Art Synectics - The Process of Abstraction

Art Synectics
- Tools for Creative Thinking
Synectics Definition
• The term Synectics is from the Greek word
synectikos, which means “bringing forth
together,” or “bringing different things into
unified connection.”
• Synectics is about making connections.
It is a way of mentally
taking things apart and
putting them together to
furnish new insight for
all types of problems.
Synectic thinking is the process of
discovering the links that unite
seemingly disconnected elements.
The Synectic Triggers
Synectic Trigger mechanisms catalyze
or create new thoughts, ideas and
The 23 Design Synectic Triggers
Change Scale
Piet Mondrian tree series
Subtract. Simplify. Omit, remove
certain parts or elements.
Take something away from your subject.
Compress it or make it smaller.
Think: What can be eliminated, reduced,
disposed of? What rules can you break?
How can you simplify, abstract, stylize or
Theo Van Doesburg Composition (the cow)
Repeat. Repeat a
shape, color, form, image or
idea. Reiterate, echo,
restate or duplicate your
reference subject in some
Deborah Butterfield, Palma, 1990, found steel, welded.
Combine. Bring things together.
Connect, arrange, link, unify, mix, merge, wed,
rearrange. Combine ideas. Combine ideas, materials
and techniques. Bring together dissimilar things to
produce synergistic integrations.
What kind of connections can you make from
different sensory modes, frames of reference or
subject disciplines?
Add. Extend, expand, or
otherwise develop your
reference subject. Augment it,
supplement, advance or annex
it, Magnify it: Make it bigger.
Think: What else can be added
to your idea, image, object, or
Man Ray
Transfer. Move your subject into a new
Marcel Duchamp
situation, environment or context. Adapt,
transpose, relocate, dislocate. Adapt the subject to
a new and different frame of reference. Move the
subject out of its normal environment; transpose it
to a different historical, social, geographical or
political setting or time. Look at it from a different
point of view.
Think: How can your subject be converted,
translated, or transfigured?
Boris Artzybasheff
Bring life to inanimate subjects by thinking of them as having human
Romare Bearden, Prevalence of Ritual: Tidings, 1964
Superimpose. Overlap, place over,
cover, overlay: Superimpose dissimilar images or ideas.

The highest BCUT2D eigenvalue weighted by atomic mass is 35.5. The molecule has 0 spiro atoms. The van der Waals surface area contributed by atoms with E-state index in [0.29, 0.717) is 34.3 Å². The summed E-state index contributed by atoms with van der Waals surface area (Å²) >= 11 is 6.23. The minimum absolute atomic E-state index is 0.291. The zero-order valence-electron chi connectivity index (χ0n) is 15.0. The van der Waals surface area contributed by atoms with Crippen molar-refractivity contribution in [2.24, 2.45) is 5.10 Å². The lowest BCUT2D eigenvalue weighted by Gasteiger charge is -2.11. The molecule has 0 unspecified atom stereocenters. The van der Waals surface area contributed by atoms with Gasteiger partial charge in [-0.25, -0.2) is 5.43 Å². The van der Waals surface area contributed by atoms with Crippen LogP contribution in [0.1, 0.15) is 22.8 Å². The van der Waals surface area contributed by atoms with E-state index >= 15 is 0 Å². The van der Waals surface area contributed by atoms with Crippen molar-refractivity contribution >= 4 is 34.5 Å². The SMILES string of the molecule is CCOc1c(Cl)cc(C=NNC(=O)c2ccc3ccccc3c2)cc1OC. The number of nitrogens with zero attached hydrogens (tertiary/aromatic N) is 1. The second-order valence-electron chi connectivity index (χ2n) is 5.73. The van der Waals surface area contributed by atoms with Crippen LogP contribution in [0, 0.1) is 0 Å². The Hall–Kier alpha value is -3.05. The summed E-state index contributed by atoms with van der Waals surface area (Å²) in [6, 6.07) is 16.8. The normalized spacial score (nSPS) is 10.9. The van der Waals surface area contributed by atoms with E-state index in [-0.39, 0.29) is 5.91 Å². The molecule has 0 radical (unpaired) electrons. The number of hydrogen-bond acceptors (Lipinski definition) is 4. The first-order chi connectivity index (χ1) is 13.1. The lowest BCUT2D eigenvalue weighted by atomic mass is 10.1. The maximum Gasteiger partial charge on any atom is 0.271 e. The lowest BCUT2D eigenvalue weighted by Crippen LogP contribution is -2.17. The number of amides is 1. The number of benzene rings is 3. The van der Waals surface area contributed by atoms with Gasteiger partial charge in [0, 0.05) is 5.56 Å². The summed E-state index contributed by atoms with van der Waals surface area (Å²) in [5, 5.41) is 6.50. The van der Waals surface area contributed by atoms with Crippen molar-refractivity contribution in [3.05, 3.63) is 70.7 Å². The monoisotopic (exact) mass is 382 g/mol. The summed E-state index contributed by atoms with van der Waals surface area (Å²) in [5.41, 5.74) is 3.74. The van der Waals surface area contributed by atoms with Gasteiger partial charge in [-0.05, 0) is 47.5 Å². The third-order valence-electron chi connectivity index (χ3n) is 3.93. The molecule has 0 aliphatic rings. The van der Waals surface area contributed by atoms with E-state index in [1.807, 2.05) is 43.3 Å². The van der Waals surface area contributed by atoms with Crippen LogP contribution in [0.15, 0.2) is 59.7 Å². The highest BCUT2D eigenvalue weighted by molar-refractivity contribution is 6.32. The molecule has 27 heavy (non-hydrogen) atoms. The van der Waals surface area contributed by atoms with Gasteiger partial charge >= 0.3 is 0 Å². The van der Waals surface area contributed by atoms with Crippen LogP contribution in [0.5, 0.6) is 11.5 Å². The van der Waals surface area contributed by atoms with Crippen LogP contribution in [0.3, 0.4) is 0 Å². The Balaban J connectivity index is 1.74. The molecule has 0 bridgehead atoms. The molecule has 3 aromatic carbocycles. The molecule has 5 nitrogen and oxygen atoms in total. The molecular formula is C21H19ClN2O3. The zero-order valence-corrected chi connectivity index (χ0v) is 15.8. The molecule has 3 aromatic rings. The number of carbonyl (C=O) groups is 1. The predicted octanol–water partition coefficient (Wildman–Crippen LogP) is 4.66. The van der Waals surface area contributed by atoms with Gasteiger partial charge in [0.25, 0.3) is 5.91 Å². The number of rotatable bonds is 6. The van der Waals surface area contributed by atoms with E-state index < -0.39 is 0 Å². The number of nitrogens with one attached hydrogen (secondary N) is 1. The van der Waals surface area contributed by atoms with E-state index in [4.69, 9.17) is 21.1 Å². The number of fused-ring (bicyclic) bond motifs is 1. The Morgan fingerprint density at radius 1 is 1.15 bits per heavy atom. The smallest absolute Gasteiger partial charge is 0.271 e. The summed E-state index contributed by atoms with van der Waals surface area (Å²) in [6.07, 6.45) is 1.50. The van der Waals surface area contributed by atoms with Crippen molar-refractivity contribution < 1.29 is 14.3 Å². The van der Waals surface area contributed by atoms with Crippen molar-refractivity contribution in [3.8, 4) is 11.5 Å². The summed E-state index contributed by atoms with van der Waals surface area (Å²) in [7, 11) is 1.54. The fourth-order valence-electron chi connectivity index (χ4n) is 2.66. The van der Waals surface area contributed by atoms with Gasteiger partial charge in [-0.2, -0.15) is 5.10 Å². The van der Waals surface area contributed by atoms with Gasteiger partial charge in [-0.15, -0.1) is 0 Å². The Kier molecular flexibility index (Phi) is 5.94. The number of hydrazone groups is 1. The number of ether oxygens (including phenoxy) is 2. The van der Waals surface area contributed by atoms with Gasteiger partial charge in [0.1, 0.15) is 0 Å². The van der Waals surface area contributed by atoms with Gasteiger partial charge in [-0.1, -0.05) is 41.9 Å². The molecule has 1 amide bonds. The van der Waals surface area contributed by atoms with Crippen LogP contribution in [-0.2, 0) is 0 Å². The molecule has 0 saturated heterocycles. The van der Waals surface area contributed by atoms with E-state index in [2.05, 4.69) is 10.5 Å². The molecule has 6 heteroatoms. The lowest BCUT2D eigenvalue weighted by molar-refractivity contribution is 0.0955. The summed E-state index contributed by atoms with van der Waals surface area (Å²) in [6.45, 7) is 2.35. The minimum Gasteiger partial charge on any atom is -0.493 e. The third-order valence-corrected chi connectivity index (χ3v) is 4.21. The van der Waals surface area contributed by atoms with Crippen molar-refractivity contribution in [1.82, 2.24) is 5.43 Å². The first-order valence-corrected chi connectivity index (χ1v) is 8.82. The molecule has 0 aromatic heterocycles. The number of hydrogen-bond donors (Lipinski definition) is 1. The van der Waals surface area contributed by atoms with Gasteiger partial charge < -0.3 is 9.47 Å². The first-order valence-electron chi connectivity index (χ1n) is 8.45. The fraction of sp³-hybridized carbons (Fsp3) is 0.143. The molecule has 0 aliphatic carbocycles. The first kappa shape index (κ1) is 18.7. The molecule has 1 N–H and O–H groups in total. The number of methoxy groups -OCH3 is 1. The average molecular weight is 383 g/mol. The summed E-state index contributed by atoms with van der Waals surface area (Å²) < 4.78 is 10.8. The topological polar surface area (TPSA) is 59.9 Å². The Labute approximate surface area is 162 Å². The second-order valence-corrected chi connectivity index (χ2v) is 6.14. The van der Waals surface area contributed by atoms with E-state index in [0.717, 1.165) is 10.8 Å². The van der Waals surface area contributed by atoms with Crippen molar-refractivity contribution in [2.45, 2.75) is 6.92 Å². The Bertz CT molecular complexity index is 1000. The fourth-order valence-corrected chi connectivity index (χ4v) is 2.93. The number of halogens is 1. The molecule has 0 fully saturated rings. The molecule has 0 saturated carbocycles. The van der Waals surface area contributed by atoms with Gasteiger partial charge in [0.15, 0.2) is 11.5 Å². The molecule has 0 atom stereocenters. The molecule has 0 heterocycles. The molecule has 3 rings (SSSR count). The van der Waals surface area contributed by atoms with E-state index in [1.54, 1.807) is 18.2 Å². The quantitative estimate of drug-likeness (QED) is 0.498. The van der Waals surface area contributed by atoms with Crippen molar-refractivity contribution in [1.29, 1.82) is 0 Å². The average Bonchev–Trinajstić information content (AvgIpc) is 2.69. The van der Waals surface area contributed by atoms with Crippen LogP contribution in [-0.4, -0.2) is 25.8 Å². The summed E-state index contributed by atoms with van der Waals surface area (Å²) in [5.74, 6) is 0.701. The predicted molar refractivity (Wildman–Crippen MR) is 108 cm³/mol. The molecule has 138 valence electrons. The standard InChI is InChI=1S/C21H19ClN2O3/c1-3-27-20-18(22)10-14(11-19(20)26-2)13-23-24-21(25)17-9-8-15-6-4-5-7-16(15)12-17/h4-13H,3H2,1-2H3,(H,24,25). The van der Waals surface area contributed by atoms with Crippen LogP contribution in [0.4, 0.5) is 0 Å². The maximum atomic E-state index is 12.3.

Overlay elements to produce new images, ideas or
meanings. Superimpose different elements from different
perspectives, disciplines or time periods on your subject.
Arturo Herrera, Untitled 2005
Claes Oldenburg Bicycle Wheel
Change Scale. Make your subject
bigger or smaller. Change proportion, relative size,
ratio, dimensions or normal graduated series.
Ron Mueck, Spooning couple
Substitute. Exchange,
switch or replace: Think: What other
idea, image, material or ingredient can
you substitute for all or part of your
William Wegman
Fragment. Separate, divide, split: Take your subject or idea apart. Dissect it. Chop
it up or otherwise disassemble it. What devices can you use to divide it into smaller increments- or
to make it appear discontinuous?
Isolate. Separate, set
apart, crop, detach: Use only a
part of your subject. In
composing a picture, use a
viewfinder to crop the image or
visual field selectively. "Crop"
your ideas, too, with a "mental"
viewfinder. Think: What element
can you detach or focus on?
Georgia O‘Keeffe, The Orchid 1941
Salvador Dali, Temptation of St. Anthony
Rocky Davies, BraceFace
Distort. Twist your subject out of its true
shape, proportion or meaning. Think: What kind of
imagined or actual distortions can you
effect? How can you misshape it? Can you make it longer,
wider, fatter, narrower? Can you melt it, burn it, crush it, spill
something on it, bury it, crack it, tear it or subject it to
yet other "tortures"?
Donald "Rusty" Rust
Disguise. Camouflage, conceal, deceive or encrypt: How can you hide, mask or
"implant' your subject into another frame of reference?
In nature, for example, chameleons, moths and certain other species conceal themselves by
mimicry: Their figure imitates the ground.
How can you apply this to your subject?
Hybridize. Cross-fertilize: Wed your subject with an improbable
mate. Think: "What would you get if you crossed a ______ with a_____?"
Creative thinking is a form of "mental hybridization" in that ideas are produced by crosslinking subjects from different realms.
Transfer the hybridization mechanism to the use of color, form and structure; crossfertilize organic and inorganic elements, as well as ideas and perceptions.